sorti_ it is, all the same, rather vexing...” He stopped, at a terrified
gesture from Bompard, “Ah! yes, true... the _sérac_;” and, forced
to lower his tone and mutter his rage, poor Tartarin continued his
imprecations in a whisper, with a comical and amazing dislocation of the
mouth,--“yes, vexing to die in the flower of one’s age through the
fault of a scoundrel who at this very moment is taking his coffee on the
Promenade!..”

But while he thus fulminated, a clear spot began to show itself, little
by little, in the sky. It snowed no more, it blew no more; and blue
dashes tore away the gray of the sky. Quick, quick, _en route_; and once
more fastened to the same rope, Tartarin, who took the lead as before,
turned round, put a finger on his lips, and said:--

“You know, Gonzague, that all we have just been saying is between
ourselves.”

“_Té! pardi_...”

Full of ardour, they started, plunging to their knees in the fresh snow,
which had buried in its immaculate cotton-wool all the traces of the
caravan; consequently Tartarin was forced to consult his compass
every five minutes. But that Taras-conese compass, accustomed to warm
climates, had been numb with cold ever since its arrival in Switzerland.
The needle whirled to all four quarters, agitated, hesitating; therefore
they determined to march straight before them, expecting to see the
black rocks of the Grands-Mulets rise suddenly from the uniform silent
whiteness of the slope, the peaks, the turrets, and _aiguilles_
that surrounded, dazzled, and also terrified them, for who knew what
dangerous crevasses it concealed beneath their feet?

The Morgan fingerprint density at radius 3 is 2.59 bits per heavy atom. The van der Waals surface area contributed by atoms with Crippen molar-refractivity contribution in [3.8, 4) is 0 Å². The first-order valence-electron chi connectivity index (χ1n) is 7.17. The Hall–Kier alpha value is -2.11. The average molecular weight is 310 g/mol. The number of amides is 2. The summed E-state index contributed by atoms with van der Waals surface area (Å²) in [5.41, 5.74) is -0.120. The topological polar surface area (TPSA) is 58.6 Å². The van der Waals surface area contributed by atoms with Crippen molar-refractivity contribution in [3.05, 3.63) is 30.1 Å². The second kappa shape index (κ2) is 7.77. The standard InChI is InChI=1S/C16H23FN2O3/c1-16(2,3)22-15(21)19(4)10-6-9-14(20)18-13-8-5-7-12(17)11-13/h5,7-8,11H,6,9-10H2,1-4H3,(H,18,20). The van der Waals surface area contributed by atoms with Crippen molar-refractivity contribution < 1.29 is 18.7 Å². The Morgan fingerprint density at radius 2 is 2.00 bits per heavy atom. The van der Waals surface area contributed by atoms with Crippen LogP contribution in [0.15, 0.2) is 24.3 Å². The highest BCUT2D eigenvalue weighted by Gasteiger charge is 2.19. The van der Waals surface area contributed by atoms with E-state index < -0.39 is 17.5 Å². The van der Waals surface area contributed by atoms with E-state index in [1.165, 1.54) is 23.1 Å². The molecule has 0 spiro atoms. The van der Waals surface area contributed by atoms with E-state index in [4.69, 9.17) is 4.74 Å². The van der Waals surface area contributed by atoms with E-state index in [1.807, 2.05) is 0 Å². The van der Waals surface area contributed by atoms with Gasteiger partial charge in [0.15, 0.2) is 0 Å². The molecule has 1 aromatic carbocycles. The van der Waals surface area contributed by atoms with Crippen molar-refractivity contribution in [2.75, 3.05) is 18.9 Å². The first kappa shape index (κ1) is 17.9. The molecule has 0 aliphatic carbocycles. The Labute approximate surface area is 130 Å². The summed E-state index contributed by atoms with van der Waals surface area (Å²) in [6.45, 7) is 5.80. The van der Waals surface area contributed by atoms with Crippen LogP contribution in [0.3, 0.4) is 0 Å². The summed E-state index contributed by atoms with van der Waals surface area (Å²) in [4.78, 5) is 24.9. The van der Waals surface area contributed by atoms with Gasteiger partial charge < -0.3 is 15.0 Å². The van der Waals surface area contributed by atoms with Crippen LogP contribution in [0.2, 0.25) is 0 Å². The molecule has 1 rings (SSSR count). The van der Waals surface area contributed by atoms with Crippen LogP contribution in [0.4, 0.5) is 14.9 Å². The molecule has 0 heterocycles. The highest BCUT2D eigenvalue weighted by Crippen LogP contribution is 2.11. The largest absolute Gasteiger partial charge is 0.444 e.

“Keep cool, Gonzague, keep cool!”

“That ‘s just what I can’t do,” responded Bom-pard, in a lamentable
voice. And he moaned: “_Aïe_, my foot!.. _aïe_, my leg!.. we are lost;
never shall we get there...”

They had walked for over two hours when, about the middle of a field of
snow very difficult to climb, Bompard called out, quite terrified:--

“Tartarin, we are going _up!_”

“Eh! _parbleu!_ I know that well enough,” returned the P. C. A., almost
losing his serenity.

“But according to my ideas, we ought to be going down.”

“_Be!_ yes! but how can I help it? Let’s go on to the top, at any rate;
it may go down on the other side.”

It went down certainly--and terribly, by a succession of _névés_ and
glaciers, and quite at the end of this dazzling scene of dangerous
whiteness a little hut was seen upon a rock at a depth which seemed to
them unattainable. It was a haven that they must reach before nightfall,
inasmuch as they had evidently lost the way to the Grands-Mulets, but at
what cost! what efforts! what dangers, perhaps!

“Above all, don’t let go of me, Gonzague, _qué!_..”

“Nor you either, Tartarin.”

They exchanged these requests without seeing each other, being separated
by a ridge behind which Tartarin disappeared, being in advance and
beginning to descend, while the other was going up, slowly and in